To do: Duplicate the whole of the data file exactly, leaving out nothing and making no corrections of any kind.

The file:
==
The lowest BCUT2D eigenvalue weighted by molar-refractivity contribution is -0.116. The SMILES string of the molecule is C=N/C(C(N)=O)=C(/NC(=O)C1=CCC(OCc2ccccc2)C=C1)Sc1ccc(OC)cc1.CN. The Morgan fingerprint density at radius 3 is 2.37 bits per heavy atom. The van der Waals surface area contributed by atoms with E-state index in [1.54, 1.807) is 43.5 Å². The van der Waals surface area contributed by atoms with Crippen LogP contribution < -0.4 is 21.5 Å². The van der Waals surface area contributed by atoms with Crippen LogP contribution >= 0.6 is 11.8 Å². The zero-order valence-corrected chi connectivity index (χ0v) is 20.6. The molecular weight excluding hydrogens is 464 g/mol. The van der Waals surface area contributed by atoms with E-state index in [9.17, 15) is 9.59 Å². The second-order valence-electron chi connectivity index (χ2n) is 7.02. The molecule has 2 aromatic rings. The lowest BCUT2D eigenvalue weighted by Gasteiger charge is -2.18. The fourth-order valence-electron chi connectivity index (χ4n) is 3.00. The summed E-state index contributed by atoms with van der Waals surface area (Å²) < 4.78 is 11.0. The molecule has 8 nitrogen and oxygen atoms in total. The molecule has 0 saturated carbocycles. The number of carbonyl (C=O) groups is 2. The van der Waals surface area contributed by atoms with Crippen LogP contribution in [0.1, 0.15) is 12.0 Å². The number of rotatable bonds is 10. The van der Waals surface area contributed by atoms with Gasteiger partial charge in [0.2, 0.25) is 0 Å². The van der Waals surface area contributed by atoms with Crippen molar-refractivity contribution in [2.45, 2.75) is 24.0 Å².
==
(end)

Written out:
The lowest BCUT2D eigenvalue weighted by molar-refractivity contribution is -0.116. The SMILES string of the molecule is C=N/C(C(N)=O)=C(/NC(=O)C1=CCC(OCc2ccccc2)C=C1)Sc1ccc(OC)cc1.CN. The Morgan fingerprint density at radius 3 is 2.37 bits per heavy atom. The van der Waals surface area contributed by atoms with E-state index in [1.54, 1.807) is 43.5 Å². The van der Waals surface area contributed by atoms with Crippen LogP contribution < -0.4 is 21.5 Å². The van der Waals surface area contributed by atoms with Crippen LogP contribution >= 0.6 is 11.8 Å². The zero-order valence-corrected chi connectivity index (χ0v) is 20.6. The molecular weight excluding hydrogens is 464 g/mol. The van der Waals surface area contributed by atoms with E-state index in [9.17, 15) is 9.59 Å². The second-order valence-electron chi connectivity index (χ2n) is 7.02. The molecule has 2 aromatic rings. The lowest BCUT2D eigenvalue weighted by Gasteiger charge is -2.18. The fourth-order valence-electron chi connectivity index (χ4n) is 3.00. The summed E-state index contributed by atoms with van der Waals surface area (Å²) < 4.78 is 11.0. The molecule has 8 nitrogen and oxygen atoms in total. The molecule has 0 saturated carbocycles. The number of carbonyl (C=O) groups is 2. The van der Waals surface area contributed by atoms with Crippen LogP contribution in [0.1, 0.15) is 12.0 Å². The number of rotatable bonds is 10. The van der Waals surface area contributed by atoms with Gasteiger partial charge in [0.2, 0.25) is 0 Å². The van der Waals surface area contributed by atoms with Crippen molar-refractivity contribution in [2.45, 2.75) is 24.0 Å².